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Strategic Acquisition Rationale Presentation Template

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Project Rationale Presentation

Transcript: Metal Halide Lights are comparatively less efficient than other lights The use of coal energy is harmful to Rose both economically and environmentally Efficacy is the power to produce lighting seen by the human eye per input power (measured as Lumens per Watt). HPS lights produce poor color rendering "yellow light," creating a difficult environment for sports. Solar Power provides a feasible option for an alternative energy source. Coal produces nearly twice the amount of CO2 emissions as the 2nd highest fuel (natural gas) [3]. HPS lights are easy to install, require little to no maintenance, and are a cheaper alternative. Rose-Hulman spends nearly $14,000 per year on lighting the IM fields [2]. A comparision of tree colors reveals that LEDs provide much better color rendition High Pressure Sodium lights are a low cost alternative to Metal Halide Lights Alternative Lighting Solutions for IM Field Lights Recrational field lighting plays a major role in energy cost and consumption. Light Comparison [6] HPS lights are efficient but impractical for use in sports due to poor color rendition. High Pressure Sodium lights produce a dull, yellow light that makes colors nearly indistinguishable. Metal Halide lights have a shorter life, produce more CO2 emissions and have a worse efficacy. LEDs provide lighting that suits sports needs, while HPS lights do not. LEDs consume 75% less energy, produce more lumens per watt, and run at a lower cost than Metal Halide lights [6]. Electricity accounts for over 66% of emissions annually produced by Rose-Hulman [2]. LEDs produce an intense, white light that meets sports lighting requirements in color distinction and brightness. Large-scale LED lighting at night provides excellent color rendition and visibility. Over one ton of CO2 emissions a year is created by the burning of coal to create power for just the IM lights [4]. Nearly 82 tons of coal are required to light the intramural fields alone each year. LEDs provide excellent color rendition with a low running cost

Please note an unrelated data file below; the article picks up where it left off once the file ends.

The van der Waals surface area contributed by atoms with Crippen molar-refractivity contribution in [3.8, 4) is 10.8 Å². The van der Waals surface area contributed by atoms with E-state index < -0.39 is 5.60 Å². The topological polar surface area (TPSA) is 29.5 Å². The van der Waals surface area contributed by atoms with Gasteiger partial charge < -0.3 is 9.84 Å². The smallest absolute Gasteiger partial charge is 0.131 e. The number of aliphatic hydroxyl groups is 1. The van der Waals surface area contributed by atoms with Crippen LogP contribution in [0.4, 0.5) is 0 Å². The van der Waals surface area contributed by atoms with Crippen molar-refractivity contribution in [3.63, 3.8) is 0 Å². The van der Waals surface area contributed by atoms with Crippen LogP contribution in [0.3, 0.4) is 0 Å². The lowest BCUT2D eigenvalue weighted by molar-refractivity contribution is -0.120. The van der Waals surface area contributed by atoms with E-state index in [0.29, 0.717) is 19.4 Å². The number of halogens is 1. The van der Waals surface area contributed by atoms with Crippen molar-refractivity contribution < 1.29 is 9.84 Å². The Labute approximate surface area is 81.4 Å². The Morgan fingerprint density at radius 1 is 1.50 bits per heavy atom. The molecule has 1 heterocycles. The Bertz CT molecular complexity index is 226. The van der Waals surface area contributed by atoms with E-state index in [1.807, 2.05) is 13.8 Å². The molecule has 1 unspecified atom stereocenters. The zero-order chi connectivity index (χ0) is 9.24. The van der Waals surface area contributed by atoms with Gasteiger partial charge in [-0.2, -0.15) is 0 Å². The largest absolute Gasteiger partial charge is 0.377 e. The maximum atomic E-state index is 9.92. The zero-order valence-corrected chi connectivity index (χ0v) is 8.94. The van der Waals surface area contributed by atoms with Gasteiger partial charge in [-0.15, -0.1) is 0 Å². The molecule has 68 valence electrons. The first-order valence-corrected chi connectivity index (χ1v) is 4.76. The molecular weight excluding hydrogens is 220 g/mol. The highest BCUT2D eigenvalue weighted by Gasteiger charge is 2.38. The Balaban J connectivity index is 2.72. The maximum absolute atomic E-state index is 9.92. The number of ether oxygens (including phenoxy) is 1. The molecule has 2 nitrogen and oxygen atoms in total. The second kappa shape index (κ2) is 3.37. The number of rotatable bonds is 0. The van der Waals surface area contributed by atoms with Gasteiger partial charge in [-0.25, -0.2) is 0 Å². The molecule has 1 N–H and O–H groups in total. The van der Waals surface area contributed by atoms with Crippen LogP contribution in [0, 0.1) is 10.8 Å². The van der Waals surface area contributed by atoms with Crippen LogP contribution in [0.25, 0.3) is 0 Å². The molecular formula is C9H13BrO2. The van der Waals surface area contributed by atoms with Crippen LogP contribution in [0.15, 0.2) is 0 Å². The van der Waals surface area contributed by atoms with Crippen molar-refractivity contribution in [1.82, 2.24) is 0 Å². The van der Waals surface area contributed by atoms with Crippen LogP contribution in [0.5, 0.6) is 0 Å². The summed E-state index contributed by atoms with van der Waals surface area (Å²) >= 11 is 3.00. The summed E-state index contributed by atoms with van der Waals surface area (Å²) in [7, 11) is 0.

Template: Strategic Plan